Although he’s considered one of the Founding Fathers of gangsta rap — his hip hop group N.W.A. rapped about gun violence, gang wars, and violence against police officers — Ice Cube’s family also fell victim to violence. In 1981, Ice Cube’s half-sister Beverly Jean Brown was shot and killed by her husband inside their home just miles away from where legend lived, per the Huffington Post. Ice Cube was only 12 years old at the time.
“I think about my sister a lot,” he told the outlet. “I think about the turn of events that triggered that situation.” However, he noted that he doesn’t have much hope for ending gun violence in America. Ice Cube, whose real name is O’Shea Jackson, added, “America is built on the gun. America is in love with the gun. It’s a sick love affair. But it’s just hard to break.”
While he spent his career rapping about the affects of gun violence, Ice Cube also said that he would never stop his family members from owning a gun. “If my sons wanted to buy a gun — as long as it was legal and they knew how to use it and they didn’t plan on carrying it around all the time — they’re grown,” he said. However, gun violence will always be an unavoidable part of Ice Cube’s family’s history.
Ice Cube's sister's death was supposed to be a murder-suicide
In his book Original Gangstas: The Untold Story of Dr. Dre, Eazy-E, Ice Cube, Tupac Shakur, and the Birth of West Coast Rap, author Ben Westhoff wrote that Ice Cube’s half-sister Beverly Jean Brown was 22 years old at the time of her death. After a “domestic dispute,” Beverly’s 27-year-old husband Carl Clifford Brown took her hostage and barricaded them both inside their South Central home. While Carl had intended to commit murder-suicide, only Beverly died during the altercation.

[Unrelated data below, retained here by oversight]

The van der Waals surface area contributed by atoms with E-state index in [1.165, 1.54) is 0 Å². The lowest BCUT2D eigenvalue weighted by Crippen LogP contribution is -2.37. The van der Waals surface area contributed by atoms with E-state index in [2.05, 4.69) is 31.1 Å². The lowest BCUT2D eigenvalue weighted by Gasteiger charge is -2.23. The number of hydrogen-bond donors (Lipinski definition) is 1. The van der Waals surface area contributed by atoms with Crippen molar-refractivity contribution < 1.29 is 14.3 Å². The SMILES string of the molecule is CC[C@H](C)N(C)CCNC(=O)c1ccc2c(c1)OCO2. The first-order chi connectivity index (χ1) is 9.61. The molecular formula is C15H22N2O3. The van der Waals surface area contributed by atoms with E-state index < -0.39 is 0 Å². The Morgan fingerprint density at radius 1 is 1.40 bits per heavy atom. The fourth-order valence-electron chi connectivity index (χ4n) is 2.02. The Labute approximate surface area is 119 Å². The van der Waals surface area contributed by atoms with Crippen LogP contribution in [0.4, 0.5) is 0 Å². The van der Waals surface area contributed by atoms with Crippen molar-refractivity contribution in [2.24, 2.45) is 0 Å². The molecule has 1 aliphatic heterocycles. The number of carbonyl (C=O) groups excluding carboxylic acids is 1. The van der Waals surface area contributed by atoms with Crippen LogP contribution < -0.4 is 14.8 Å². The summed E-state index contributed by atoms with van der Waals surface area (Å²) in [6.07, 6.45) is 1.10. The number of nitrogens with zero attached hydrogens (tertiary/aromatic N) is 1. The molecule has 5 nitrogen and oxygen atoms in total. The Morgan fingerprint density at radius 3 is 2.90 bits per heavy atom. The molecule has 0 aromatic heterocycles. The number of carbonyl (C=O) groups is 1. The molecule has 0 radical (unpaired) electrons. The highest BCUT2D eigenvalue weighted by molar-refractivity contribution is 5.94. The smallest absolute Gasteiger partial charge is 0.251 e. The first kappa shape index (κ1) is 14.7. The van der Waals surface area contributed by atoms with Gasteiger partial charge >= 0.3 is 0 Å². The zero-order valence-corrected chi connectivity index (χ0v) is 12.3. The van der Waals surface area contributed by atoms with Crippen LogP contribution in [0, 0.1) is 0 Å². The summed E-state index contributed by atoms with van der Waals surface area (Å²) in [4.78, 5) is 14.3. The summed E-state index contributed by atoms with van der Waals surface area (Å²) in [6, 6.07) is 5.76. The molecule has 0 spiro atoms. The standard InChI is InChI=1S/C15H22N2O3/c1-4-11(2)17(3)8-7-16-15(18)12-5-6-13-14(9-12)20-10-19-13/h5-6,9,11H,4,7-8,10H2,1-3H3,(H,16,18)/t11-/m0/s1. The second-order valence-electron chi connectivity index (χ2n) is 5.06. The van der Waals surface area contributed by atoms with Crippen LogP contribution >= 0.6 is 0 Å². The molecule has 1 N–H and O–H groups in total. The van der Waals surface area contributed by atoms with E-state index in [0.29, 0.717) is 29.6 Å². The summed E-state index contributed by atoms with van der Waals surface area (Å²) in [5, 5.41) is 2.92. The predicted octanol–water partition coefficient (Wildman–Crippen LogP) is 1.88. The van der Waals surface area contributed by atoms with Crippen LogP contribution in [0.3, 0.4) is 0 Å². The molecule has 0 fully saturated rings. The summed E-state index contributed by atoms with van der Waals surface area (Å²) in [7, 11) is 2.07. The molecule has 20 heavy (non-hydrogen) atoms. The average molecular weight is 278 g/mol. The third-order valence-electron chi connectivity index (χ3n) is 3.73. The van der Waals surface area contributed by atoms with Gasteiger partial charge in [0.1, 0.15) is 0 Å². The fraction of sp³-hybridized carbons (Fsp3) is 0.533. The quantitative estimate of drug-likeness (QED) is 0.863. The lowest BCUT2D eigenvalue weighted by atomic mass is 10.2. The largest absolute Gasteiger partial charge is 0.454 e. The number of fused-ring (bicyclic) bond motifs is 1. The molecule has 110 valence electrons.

Per the Los Angeles Times’ official report, Westhoff noted that, although the officers who surrounded the home heard muffled shots, they attempted to communicate with Carl via loudspeaker and telephone. However, once the special weapons and tactics team entered the house, they found Carl had been injured and Beverly had been killed. Carl ultimately died by suicide one month later.
Ice Cube told Westhoff that Carl was a “wannabe cop” who fell into a deep depression when he “started out for the [Los Angeles Police Department] and didn’t make it.” Had there been better access to mental health resources and alternative gun laws in that exact moment, perhaps Beverly and Carl’s fates might have turned out differently.
Beverly Brown's death could have been prevented
Ice Cube was right when he mentioned how deeply guns have become entrenched in American culture. His sister’s death didn’t happen in a vacuum. According to a 2013 Pew Research Center study, gun deaths escalated throughout the 1980s and only began its slow decline after the firearm homicide rate peaked in 1993. But that doesn’t mean that guns haven’t continued to kill people people unnecessarily in the interim.
According to the Gun Violence Archive, there were just over 15,000 shootings in 2019 and around 24,000 suicides, including 627 murder-suicides. A study by the Rand Corporation indicated that tighter gun laws could prevent such deaths. Via the Guardian, “an assault weapons bans could prevent 170 mass shootings a year in the U.S.” and background checks could stop 1,100 gun homicides every year. Raising the age limit to buy a gun could also prevent 1,600 homicides and suicides annually.
Sadly, Ice Cube’s half-sister’s death is just one of many cases in America and, until “common sense” and “gun laws” become one and the same, there will be many more Beverly and Carl Browns making headlines.
If you or someone you know is struggling with mental health, please contact the Crisis Text Line by texting HOME to 741741, or call the National Alliance on Mental Illness Helpline at 1-800-950-NAMI (6264).
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